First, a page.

First Step was not an outlier, Grassley argues. His staff is eager to point out that during his time as chairman, 61 bipartisan bills advanced to the full Senate, and 34 of those became law. A four-page handout listing his Senate Judiciary accomplishments begins with judicial nominations, but devotes far more space to bipartisan legislative accomplishments.
Yet the judges are inarguably what Grassley’s turn as Senate Judiciary chairman will be remembered for. More circuit court judges — 30 in all — have been confirmed by Grassley and Trump than by any other president during his first two years in office. There have been 53 district court judges, too, in addition to the two successful Supreme Court picks.
“The White House was all set to move quickly on judges,” Grassley says, praising the Trump administration for “getting nominees up here from the White House much faster than they did under Obama or under George W. Bush.”
He does not mention that President Barack Obama’s nominees were effectively stalled by McConnell, a strategy that gave Trump openings on the federal bench to fill.
Democrats on the Senate Judiciary Committee found Grassley to have an “issue by issue” approach, as a senior aide to one Democrat on the committee put it. Aside from working with Durbin and Booker on the First Step Act, he advanced legislation with the committee’s ranking Democrat, Sen. Dianne Feinstein of California, that would protect young athletes from predators like Larry Nassar, the disgraced former doctor for USA Gymnastics. Trump eventually signed that bill into law.
Democrats knew that Grassley was going to advance Trump’s judges. What they won’t forgive him is the manner in which he did so. “After decades of putting himself out to be bipartisan guy, he was willing to destroy every norm we have in the committee for how we vet judicial nominees,” said the Democratic aide, who requested anonymity in order to speak frankly. “Anything McConnell asked him to do to get judges through, he would do it.”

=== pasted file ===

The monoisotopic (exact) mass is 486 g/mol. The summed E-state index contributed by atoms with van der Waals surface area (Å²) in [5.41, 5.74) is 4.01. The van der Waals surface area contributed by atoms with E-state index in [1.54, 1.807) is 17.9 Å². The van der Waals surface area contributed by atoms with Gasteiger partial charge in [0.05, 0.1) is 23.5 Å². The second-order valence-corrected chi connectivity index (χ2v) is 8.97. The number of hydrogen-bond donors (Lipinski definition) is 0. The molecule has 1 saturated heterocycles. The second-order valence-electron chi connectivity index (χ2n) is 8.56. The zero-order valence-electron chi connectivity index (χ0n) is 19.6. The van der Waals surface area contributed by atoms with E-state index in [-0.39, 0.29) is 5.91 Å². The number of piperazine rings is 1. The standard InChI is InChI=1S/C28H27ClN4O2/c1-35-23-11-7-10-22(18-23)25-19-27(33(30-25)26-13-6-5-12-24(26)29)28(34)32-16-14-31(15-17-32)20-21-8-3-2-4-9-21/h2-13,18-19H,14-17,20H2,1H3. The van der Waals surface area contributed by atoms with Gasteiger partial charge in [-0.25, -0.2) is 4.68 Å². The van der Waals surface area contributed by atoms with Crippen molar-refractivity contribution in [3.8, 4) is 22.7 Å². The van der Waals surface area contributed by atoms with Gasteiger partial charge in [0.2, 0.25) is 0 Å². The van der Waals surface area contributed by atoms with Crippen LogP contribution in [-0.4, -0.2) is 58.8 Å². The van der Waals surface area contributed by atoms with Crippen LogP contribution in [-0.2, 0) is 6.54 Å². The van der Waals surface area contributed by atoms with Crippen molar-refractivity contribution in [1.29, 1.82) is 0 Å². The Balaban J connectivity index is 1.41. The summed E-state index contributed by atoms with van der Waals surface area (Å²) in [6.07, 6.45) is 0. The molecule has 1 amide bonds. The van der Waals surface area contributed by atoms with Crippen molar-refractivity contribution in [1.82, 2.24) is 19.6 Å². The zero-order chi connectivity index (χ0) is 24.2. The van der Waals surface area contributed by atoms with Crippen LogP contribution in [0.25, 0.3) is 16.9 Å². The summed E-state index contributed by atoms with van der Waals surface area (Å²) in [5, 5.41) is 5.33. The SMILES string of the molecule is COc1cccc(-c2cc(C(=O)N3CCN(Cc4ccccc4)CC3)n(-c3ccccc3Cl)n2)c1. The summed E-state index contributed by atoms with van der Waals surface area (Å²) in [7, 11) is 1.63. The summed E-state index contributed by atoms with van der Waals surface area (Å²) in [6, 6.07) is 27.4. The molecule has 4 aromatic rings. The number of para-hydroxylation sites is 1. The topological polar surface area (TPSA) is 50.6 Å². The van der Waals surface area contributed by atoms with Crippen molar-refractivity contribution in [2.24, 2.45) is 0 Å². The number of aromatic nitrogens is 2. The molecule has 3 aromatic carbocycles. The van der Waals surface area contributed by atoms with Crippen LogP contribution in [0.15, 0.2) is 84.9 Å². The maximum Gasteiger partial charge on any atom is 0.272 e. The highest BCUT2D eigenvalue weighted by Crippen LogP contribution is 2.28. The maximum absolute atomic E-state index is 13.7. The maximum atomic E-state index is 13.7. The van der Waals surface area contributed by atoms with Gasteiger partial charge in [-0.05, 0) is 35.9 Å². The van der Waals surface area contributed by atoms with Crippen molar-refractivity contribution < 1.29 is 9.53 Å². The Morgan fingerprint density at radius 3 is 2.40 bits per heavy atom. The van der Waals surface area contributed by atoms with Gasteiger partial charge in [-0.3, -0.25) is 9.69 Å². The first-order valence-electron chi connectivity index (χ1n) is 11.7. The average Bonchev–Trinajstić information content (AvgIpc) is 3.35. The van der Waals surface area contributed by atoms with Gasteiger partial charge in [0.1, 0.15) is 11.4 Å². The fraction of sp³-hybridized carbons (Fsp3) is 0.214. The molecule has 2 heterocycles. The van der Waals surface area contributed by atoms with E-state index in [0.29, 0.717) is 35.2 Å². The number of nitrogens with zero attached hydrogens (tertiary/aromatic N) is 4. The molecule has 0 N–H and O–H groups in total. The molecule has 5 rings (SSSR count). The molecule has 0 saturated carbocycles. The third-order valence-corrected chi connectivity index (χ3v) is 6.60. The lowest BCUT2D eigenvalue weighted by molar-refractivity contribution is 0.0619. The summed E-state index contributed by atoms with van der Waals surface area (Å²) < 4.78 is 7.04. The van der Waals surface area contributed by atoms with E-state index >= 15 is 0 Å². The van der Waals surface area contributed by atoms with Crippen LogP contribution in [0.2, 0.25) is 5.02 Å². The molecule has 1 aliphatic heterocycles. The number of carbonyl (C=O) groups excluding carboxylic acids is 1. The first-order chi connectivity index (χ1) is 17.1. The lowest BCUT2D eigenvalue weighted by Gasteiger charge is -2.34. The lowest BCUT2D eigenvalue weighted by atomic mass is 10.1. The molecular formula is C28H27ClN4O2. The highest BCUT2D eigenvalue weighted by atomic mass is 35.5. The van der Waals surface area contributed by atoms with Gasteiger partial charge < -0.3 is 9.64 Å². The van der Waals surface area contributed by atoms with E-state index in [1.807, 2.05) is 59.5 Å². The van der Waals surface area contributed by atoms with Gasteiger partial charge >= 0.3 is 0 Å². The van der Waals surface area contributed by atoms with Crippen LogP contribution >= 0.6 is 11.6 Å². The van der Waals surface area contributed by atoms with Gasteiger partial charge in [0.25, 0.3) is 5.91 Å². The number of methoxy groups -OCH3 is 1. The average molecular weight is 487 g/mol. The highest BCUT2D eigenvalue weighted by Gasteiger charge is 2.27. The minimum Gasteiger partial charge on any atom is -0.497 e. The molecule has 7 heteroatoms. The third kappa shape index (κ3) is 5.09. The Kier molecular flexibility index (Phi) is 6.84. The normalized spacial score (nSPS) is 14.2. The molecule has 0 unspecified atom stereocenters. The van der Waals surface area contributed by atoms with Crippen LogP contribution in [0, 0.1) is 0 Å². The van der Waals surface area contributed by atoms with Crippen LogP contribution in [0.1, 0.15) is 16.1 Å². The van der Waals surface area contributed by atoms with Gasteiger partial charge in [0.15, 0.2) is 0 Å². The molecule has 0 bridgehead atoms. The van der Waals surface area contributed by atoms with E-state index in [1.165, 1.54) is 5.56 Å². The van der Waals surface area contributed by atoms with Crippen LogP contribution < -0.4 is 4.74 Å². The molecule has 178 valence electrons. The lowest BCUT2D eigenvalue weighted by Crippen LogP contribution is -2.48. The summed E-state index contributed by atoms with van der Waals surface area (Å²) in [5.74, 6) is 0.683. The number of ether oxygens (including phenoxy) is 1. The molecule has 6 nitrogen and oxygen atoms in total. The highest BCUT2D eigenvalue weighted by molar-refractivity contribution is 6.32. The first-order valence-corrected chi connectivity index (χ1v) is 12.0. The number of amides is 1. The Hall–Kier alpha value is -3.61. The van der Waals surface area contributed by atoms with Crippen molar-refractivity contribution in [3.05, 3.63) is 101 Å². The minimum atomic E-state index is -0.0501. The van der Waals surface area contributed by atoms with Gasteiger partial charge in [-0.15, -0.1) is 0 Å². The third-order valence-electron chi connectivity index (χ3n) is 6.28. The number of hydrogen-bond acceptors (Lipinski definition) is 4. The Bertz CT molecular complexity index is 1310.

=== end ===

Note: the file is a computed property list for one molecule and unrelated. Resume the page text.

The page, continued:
Grassley’s adversaries charge that his decision to advance circuit court nominees without blue slips — endorsements from home state senators, customarily needed for a judicial nominee to proceed — was a gross abrogation of the congressional norms he supposedly reveres. Grassley also held hearings in panels that often divided time between two judges, limiting the ability to question each one. And he scheduled one hearing during a Senate recess, which led to Democratic howls of outrage. At times during the Kavanaugh hearings, Grassley seemed genuinely pained by Democrats’ appeals to precedent. Yet he ultimately cast those appeals aside, earning fulsome praise from Trump.
“Grassley has been a wrecking ball when it comes to rules and norms of judicial confirmations,” says Nan Aron of the Alliance for Justice, a group that advocates for a more liberal judiciary. “He has dispensed with Senate advice and consent responsibilities.”
This argument confounds Grassley, who like many Republicans sees Democrats resorting to high-toned rhetoric about the sanctity of institutions because it suits their political ends. “I’ve been listening too many years both under Republican and Democrat presidents that we aren’t doing enough to keep the judicial branch well supplied with qualified people. So I was trying to meet that,” Grassley says, moving to the edge of his chair as he grows animated in defense of his record.